Simons Foundation Selects Astrophysicist David Spergel as Next President

David Spergel, director of the Flatiron Institute’s Center for Computational Astrophysics, will be the next president of the Simons Foundation.

The Simons Foundation today announces that David Spergel, an accomplished astrophysicist and winner of the prestigious Breakthrough Prize, will be the foundation’s next president, effective July 1, 2021. Spergel currently serves as director of the Center for Computational Astrophysics at the Simons Foundation’s Flatiron Institute in New York City.

Spergel will take the reins from Simons Foundation co-founder Marilyn Simons, who has served as president since she founded the philanthropy with Jim Simons in 1994.

“Over the past 25 years, Jim and Marilyn have built a foundation with a worldwide reputation for supporting the very best in science and science education,” Spergel says. “I am excited about playing a role in continuing to build on the tradition of excellence that they have established.”

Marilyn Simons will co-chair the Simons Foundation’s board of directors alongside Jim Simons after Spergel assumes the presidency. “David is dynamic, imaginative, forward-thinking and inspiring,” she says. “As president of SF, David will do a superb job of directing fundamental research efforts to advance our knowledge in mathematics and the basic sciences. Under his leadership, I am sure that the foundation will strengthen its capacity for catalyzing discovery and expand in interesting new directions.”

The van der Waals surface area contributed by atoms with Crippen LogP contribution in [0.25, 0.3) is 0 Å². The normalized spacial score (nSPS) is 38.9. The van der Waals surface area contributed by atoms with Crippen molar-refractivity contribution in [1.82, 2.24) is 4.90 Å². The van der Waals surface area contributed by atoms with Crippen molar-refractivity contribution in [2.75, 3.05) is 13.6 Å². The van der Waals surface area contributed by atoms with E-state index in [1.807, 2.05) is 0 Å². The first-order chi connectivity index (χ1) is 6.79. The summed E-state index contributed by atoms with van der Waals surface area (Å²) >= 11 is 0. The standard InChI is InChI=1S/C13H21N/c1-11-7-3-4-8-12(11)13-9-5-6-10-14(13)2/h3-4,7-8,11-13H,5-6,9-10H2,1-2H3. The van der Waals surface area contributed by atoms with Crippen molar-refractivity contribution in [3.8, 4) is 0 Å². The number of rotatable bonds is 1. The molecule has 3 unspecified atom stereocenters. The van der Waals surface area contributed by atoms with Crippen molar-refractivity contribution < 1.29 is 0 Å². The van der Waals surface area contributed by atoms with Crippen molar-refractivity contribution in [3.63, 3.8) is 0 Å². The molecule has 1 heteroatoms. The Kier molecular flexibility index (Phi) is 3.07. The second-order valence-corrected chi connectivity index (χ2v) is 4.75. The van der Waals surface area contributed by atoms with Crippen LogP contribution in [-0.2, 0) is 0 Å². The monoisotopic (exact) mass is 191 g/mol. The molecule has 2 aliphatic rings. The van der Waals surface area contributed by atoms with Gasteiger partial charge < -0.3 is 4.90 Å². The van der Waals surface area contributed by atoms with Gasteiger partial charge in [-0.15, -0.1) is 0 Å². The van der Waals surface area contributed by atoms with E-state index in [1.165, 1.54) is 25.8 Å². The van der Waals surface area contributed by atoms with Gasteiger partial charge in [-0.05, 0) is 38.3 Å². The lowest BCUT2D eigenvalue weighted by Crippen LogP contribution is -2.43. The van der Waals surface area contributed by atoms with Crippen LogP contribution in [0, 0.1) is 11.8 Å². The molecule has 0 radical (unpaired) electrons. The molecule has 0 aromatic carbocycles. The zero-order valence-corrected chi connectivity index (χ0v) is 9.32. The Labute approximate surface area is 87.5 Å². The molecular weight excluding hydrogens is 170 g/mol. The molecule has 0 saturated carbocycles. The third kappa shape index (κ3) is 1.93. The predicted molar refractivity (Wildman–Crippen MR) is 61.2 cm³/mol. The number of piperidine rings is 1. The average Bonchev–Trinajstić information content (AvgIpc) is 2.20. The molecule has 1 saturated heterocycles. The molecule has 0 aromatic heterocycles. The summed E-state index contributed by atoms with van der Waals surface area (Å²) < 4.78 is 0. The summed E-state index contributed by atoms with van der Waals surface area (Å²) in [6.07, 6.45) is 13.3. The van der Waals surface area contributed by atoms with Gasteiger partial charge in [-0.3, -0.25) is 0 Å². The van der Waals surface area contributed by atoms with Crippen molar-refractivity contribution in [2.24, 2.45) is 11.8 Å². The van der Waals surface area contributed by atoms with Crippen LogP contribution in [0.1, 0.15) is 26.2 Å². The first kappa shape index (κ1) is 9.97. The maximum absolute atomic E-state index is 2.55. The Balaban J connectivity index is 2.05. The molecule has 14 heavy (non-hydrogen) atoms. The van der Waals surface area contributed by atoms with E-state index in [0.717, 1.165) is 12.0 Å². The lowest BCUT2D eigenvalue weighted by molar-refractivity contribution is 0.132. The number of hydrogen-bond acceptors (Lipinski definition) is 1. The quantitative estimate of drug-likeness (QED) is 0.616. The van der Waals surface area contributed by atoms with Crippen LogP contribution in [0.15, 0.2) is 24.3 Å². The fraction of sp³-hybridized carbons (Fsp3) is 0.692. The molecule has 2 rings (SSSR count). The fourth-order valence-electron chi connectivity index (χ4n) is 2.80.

Simons Foundation chair Jim Simons agrees that Spergel was the best choice for the job. “The fact is that David is an inspiring individual, and I am certain that everyone at the foundation will be delighted to work with him,” he says. “I can think of no one I would rather have at the helm.”

Spergel received his undergraduate degree in astrophysics from Princeton University in 1982. The following year, he was a visiting scholar at the University of Oxford. He obtained his master’s degree in astronomy in 1984 and his doctorate the next year, both from Harvard University. His doctoral thesis focused on a proposed candidate for dark matter known as weakly interacting massive particles, or WIMPs. When deciding on this thesis topic, he took an approach he says he’s used throughout his career. “You try to identify areas where you have an unfair advantage,” he explains. “I entered the field at a moment when particle physics and astrophysics first started to interact, and that created a new set of problems I could work on.”